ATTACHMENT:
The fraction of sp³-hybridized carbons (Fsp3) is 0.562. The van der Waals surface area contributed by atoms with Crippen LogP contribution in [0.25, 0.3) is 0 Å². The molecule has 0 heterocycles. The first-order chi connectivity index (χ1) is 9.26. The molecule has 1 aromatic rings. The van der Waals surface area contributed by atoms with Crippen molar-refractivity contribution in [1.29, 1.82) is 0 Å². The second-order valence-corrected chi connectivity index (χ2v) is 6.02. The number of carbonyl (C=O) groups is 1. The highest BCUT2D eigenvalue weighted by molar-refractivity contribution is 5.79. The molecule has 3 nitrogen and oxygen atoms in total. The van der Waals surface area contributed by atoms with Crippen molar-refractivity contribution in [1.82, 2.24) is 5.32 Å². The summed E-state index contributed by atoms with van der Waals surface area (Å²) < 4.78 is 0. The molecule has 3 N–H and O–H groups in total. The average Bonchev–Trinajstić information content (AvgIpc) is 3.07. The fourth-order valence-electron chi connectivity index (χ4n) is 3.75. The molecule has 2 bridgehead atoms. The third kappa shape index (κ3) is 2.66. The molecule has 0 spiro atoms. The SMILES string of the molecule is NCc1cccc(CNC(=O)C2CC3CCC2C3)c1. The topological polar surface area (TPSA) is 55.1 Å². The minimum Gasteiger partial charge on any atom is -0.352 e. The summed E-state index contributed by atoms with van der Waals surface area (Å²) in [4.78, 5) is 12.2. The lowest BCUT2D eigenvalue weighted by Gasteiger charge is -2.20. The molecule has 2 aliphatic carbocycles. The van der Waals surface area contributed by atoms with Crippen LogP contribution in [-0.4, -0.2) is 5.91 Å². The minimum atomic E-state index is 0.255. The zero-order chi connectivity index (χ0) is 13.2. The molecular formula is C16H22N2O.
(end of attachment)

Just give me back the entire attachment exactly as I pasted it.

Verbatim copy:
The fraction of sp³-hybridized carbons (Fsp3) is 0.562. The van der Waals surface area contributed by atoms with Crippen LogP contribution in [0.25, 0.3) is 0 Å². The molecule has 0 heterocycles. The first-order chi connectivity index (χ1) is 9.26. The molecule has 1 aromatic rings. The van der Waals surface area contributed by atoms with Crippen molar-refractivity contribution in [1.29, 1.82) is 0 Å². The second-order valence-corrected chi connectivity index (χ2v) is 6.02. The number of carbonyl (C=O) groups is 1. The highest BCUT2D eigenvalue weighted by molar-refractivity contribution is 5.79. The molecule has 3 nitrogen and oxygen atoms in total. The van der Waals surface area contributed by atoms with Crippen molar-refractivity contribution in [1.82, 2.24) is 5.32 Å². The summed E-state index contributed by atoms with van der Waals surface area (Å²) < 4.78 is 0. The molecule has 3 N–H and O–H groups in total. The average Bonchev–Trinajstić information content (AvgIpc) is 3.07. The fourth-order valence-electron chi connectivity index (χ4n) is 3.75. The molecule has 2 bridgehead atoms. The third kappa shape index (κ3) is 2.66. The molecule has 0 spiro atoms. The SMILES string of the molecule is NCc1cccc(CNC(=O)C2CC3CCC2C3)c1. The topological polar surface area (TPSA) is 55.1 Å². The minimum Gasteiger partial charge on any atom is -0.352 e. The summed E-state index contributed by atoms with van der Waals surface area (Å²) in [4.78, 5) is 12.2. The lowest BCUT2D eigenvalue weighted by Gasteiger charge is -2.20. The molecule has 2 aliphatic carbocycles. The van der Waals surface area contributed by atoms with Crippen LogP contribution in [-0.4, -0.2) is 5.91 Å². The minimum atomic E-state index is 0.255. The zero-order chi connectivity index (χ0) is 13.2. The molecular formula is C16H22N2O.